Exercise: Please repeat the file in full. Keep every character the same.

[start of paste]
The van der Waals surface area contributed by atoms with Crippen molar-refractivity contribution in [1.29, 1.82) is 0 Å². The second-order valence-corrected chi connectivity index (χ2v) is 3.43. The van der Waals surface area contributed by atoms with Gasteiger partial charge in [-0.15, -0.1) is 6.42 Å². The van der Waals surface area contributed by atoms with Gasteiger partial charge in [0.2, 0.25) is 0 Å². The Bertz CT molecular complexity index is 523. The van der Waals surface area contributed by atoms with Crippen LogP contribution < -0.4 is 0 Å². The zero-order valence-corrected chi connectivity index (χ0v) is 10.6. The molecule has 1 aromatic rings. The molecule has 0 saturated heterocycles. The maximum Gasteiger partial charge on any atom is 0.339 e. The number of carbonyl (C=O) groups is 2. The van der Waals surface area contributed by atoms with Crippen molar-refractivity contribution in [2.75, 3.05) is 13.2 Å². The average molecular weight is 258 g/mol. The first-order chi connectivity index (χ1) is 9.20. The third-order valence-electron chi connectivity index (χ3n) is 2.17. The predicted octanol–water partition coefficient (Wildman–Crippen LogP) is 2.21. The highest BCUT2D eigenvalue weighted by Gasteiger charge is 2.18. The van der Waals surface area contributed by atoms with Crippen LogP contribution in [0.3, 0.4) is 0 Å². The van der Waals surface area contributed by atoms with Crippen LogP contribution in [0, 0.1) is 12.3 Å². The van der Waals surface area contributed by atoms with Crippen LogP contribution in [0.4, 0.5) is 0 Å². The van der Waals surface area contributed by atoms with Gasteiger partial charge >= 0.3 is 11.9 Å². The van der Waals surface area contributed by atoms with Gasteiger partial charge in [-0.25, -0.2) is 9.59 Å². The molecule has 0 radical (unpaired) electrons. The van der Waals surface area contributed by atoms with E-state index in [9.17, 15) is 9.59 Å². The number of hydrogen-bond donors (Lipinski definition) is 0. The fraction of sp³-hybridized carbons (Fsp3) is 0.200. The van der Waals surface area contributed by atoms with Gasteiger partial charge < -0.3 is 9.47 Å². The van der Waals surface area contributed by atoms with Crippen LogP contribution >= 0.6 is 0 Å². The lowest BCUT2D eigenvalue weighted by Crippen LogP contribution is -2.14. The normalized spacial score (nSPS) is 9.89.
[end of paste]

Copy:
The van der Waals surface area contributed by atoms with Crippen molar-refractivity contribution in [1.29, 1.82) is 0 Å². The second-order valence-corrected chi connectivity index (χ2v) is 3.43. The van der Waals surface area contributed by atoms with Gasteiger partial charge in [-0.15, -0.1) is 6.42 Å². The van der Waals surface area contributed by atoms with Gasteiger partial charge in [0.2, 0.25) is 0 Å². The Bertz CT molecular complexity index is 523. The van der Waals surface area contributed by atoms with Crippen LogP contribution < -0.4 is 0 Å². The zero-order valence-corrected chi connectivity index (χ0v) is 10.6. The molecule has 1 aromatic rings. The molecule has 0 saturated heterocycles. The maximum Gasteiger partial charge on any atom is 0.339 e. The number of carbonyl (C=O) groups is 2. The van der Waals surface area contributed by atoms with Crippen molar-refractivity contribution in [2.75, 3.05) is 13.2 Å². The average molecular weight is 258 g/mol. The first-order chi connectivity index (χ1) is 9.20. The third-order valence-electron chi connectivity index (χ3n) is 2.17. The predicted octanol–water partition coefficient (Wildman–Crippen LogP) is 2.21. The highest BCUT2D eigenvalue weighted by Gasteiger charge is 2.18. The van der Waals surface area contributed by atoms with Crippen LogP contribution in [0.3, 0.4) is 0 Å². The van der Waals surface area contributed by atoms with Crippen LogP contribution in [0, 0.1) is 12.3 Å². The van der Waals surface area contributed by atoms with Crippen LogP contribution in [0.4, 0.5) is 0 Å². The van der Waals surface area contributed by atoms with Gasteiger partial charge >= 0.3 is 11.9 Å². The van der Waals surface area contributed by atoms with Gasteiger partial charge in [-0.25, -0.2) is 9.59 Å². The molecule has 0 radical (unpaired) electrons. The van der Waals surface area contributed by atoms with E-state index in [9.17, 15) is 9.59 Å². The number of hydrogen-bond donors (Lipinski definition) is 0. The fraction of sp³-hybridized carbons (Fsp3) is 0.200. The van der Waals surface area contributed by atoms with Gasteiger partial charge < -0.3 is 9.47 Å². The van der Waals surface area contributed by atoms with Crippen LogP contribution >= 0.6 is 0 Å². The lowest BCUT2D eigenvalue weighted by Crippen LogP contribution is -2.14. The normalized spacial score (nSPS) is 9.89.